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Bayesian Proportional Hazard Analysis of the Timing of High School Dropout Decisions

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  • Mingliang Li
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    Abstract

    In this paper, I study the timing of high school dropout decisions using data from High School and Beyond. I propose a Bayesian proportional hazard analysis framework that takes into account the specification of piecewise constant baseline hazard, the time-varying covariate of dropout eligibility, and individual, school, and state level random effects in the dropout hazard. I find that students who have reached their state compulsory school attendance ages are more likely to drop out of high school than those who have not reached compulsory school attendance ages. Regarding the school quality effects, a student is more likely to drop out of high school if the school she attends is associated with a higher pupil-teacher ratio or lower district expenditure per pupil. An interesting finding of the paper that comes along with the empirical results is that failure to account for the time-varying heterogeneity in the hazard, in this application, results in upward biases in the duration dependence estimates. Moreover, these upward biases are comparable in magnitude to the well-known downward biases in the duration dependence estimates when the modeling of the time-invariant heterogeneity in the hazard is absent.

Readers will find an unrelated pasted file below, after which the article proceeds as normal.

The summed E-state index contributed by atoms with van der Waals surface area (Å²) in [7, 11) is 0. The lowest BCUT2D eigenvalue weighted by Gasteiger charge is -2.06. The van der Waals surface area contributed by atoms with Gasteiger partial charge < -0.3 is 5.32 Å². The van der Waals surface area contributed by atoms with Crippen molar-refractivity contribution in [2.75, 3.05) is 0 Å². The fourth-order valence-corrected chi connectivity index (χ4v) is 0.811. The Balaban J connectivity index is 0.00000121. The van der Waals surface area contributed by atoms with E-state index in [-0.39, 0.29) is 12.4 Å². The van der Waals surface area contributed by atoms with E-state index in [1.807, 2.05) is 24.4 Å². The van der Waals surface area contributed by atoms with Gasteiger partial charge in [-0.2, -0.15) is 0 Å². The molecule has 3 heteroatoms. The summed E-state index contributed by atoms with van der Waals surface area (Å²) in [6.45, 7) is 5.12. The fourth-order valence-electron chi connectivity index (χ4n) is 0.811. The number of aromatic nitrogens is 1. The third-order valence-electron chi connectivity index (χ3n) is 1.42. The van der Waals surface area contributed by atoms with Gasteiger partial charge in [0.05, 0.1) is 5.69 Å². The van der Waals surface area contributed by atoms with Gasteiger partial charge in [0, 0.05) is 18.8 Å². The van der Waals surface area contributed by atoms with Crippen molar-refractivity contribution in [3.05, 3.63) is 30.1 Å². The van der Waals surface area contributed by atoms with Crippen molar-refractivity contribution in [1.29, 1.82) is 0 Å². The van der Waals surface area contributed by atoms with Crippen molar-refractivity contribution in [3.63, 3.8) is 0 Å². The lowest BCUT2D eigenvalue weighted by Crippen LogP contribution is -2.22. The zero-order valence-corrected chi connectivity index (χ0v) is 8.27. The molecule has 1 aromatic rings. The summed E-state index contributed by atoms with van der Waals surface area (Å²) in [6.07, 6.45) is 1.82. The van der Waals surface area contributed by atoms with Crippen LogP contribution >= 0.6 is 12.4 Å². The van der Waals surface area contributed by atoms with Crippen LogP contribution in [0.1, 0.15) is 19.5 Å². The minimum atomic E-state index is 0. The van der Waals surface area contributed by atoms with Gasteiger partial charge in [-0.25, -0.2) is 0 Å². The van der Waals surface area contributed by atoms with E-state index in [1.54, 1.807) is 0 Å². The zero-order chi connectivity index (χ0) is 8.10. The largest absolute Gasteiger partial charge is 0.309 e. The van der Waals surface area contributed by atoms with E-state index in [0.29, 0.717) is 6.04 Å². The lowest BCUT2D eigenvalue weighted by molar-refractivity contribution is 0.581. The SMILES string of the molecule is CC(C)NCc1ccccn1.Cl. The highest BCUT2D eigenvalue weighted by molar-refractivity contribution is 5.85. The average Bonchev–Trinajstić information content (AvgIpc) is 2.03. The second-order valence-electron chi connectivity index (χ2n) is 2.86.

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    Bibliographic Info

    Article provided by Taylor & Francis Journals in its journal Econometric Reviews.

    Volume (Year): 26 (2007)
    Issue (Month): 5 ()
    Pages: 529-556

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    Handle: RePEc:taf:emetrv:v:26:y:2007:i:5:p:529-556

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    Related research

    Keywords: Bayesian analysis; High school dropout behavior; Proportional hazard analysis;

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    Cited by:
    1. Li, Mingliang & Tobias, Justin L., 2011. "Bayesian inference in a correlated random coefficients model: Modeling causal effect heterogeneity with an application to heterogeneous returns to schooling," Journal of Econometrics, Elsevier, vol. 162(2), pages 345-361, June.
    2. Li, Mingliang, 2009. "Is there "white flight" into private schools? New evidence from High School and Beyond," Economics of Education Review, Elsevier, vol. 28(3), pages 382-392, June.

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